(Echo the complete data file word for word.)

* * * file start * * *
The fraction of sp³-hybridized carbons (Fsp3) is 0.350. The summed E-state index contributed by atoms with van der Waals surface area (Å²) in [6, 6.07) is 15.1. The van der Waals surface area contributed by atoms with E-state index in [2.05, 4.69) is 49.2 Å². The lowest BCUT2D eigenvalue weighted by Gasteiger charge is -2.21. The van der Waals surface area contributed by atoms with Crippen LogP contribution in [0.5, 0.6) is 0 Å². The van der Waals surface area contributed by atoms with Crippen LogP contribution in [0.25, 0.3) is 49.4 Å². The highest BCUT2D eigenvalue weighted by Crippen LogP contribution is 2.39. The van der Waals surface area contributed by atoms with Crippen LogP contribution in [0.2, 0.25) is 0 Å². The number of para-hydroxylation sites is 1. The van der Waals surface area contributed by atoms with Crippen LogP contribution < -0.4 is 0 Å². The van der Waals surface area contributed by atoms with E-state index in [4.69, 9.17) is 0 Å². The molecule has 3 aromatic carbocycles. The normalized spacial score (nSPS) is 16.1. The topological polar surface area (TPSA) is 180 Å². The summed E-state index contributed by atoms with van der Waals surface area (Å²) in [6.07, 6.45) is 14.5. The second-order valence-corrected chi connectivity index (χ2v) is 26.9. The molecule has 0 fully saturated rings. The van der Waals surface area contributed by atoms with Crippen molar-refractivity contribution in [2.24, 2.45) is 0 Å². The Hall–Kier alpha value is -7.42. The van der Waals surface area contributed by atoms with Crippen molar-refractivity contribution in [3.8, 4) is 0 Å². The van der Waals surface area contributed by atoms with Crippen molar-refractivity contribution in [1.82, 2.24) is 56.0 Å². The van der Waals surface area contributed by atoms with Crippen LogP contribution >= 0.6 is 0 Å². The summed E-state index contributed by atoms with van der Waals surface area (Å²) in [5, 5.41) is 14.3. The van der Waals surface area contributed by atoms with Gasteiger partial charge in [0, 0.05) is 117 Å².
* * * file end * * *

The fraction of sp³-hybridized carbons (Fsp3) is 0.350. The summed E-state index contributed by atoms with van der Waals surface area (Å²) in [6, 6.07) is 15.1. The van der Waals surface area contributed by atoms with E-state index in [2.05, 4.69) is 49.2 Å². The lowest BCUT2D eigenvalue weighted by Gasteiger charge is -2.21. The van der Waals surface area contributed by atoms with Crippen LogP contribution in [0.5, 0.6) is 0 Å². The van der Waals surface area contributed by atoms with Crippen LogP contribution in [0.25, 0.3) is 49.4 Å². The highest BCUT2D eigenvalue weighted by Crippen LogP contribution is 2.39. The van der Waals surface area contributed by atoms with Crippen LogP contribution in [0.2, 0.25) is 0 Å². The number of para-hydroxylation sites is 1. The van der Waals surface area contributed by atoms with Crippen LogP contribution < -0.4 is 0 Å². The van der Waals surface area contributed by atoms with E-state index in [4.69, 9.17) is 0 Å². The molecule has 3 aromatic carbocycles. The normalized spacial score (nSPS) is 16.1. The topological polar surface area (TPSA) is 180 Å². The summed E-state index contributed by atoms with van der Waals surface area (Å²) in [6.07, 6.45) is 14.5. The second-order valence-corrected chi connectivity index (χ2v) is 26.9. The molecule has 0 fully saturated rings. The van der Waals surface area contributed by atoms with Crippen molar-refractivity contribution in [2.24, 2.45) is 0 Å². The Hall–Kier alpha value is -7.42. The van der Waals surface area contributed by atoms with Crippen molar-refractivity contribution in [3.8, 4) is 0 Å². The van der Waals surface area contributed by atoms with Crippen molar-refractivity contribution in [1.82, 2.24) is 56.0 Å². The van der Waals surface area contributed by atoms with Crippen LogP contribution >= 0.6 is 0 Å². The summed E-state index contributed by atoms with van der Waals surface area (Å²) in [5, 5.41) is 14.3. The van der Waals surface area contributed by atoms with Gasteiger partial charge in [0, 0.05) is 117 Å².